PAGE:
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Can J Physiol Pharmacol. 1996 Feb;74(2):210-5.

Altered porphyrin metabolism as a biomarker of mercury exposure and toxicity.

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1
Department of Environmental Health, University of Washington, Seattle, USA.

Abstract

Changes in urinary porphyrin excretion patterns (porphyrin profiles) have been described in response to a variety of drugs and chemicals. The present studies were conducted to define the specific changes in the urinary porphyrin profile associated with prolonged exposure to mercury and mercury compounds. In rats, exposure for a prolonged period to mercury as methyl mercury hydroxide was associated with urinary porphyrin changes, which were uniquely characterized by highly elevated levels of 4- and 5-carboxyl porphyrins and by the expression of an atypical porphyrin ("precoproporphyrin") not found in urine of unexposed animals. These distinct changes in urinary porphyrin concentrations were observed as early as 1-2 weeks after initiation of mercury exposure, and increased in a dose- and time-related fashion with the concentration of mercury in the kidney, a principal target organ of mercury compounds. Following cessation of mercury exposure, urinary porphyrin concentrations reverted to normal levels, consistent with renal mercury clearance. In human studies, a comparable change in the urinary porphyrin profile was observed among subjects with occupational exposure to mercury as mercury vapor sufficient to elicit urinary mercury levels greater than 20 micrograms/L. Urinary porphyrin profiles were also shown to correlate significantly with mercury body burden and with specific neurobehavioral deficits associated with low level mercury exposure. These findings support the utility of urinary porphyrin profiles as a useful biomarker of mercury exposure and potential health effects in human subjects.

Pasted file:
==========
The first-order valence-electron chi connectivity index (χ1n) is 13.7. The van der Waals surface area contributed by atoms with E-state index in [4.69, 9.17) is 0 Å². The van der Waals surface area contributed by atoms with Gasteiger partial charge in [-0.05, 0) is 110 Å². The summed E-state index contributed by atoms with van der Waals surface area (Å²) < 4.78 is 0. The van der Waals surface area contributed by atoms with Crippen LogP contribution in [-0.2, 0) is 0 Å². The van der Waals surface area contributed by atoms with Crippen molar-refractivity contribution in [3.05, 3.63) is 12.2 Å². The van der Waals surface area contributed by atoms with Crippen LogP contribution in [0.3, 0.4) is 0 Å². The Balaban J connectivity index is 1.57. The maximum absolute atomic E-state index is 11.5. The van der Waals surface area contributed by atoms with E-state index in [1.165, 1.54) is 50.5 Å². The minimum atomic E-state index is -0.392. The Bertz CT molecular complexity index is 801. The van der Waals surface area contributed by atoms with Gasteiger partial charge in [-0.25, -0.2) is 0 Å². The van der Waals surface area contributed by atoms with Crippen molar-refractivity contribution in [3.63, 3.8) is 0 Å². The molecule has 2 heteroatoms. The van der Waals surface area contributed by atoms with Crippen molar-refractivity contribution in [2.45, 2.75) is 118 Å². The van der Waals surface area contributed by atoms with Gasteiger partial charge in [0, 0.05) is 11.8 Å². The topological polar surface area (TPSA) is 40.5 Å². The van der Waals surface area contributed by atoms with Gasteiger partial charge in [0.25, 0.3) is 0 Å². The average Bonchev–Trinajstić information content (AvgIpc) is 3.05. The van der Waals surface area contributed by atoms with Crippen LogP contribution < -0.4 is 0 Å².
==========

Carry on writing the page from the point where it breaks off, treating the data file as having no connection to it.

PMID:
8723034
[Indexed for MEDLINE]

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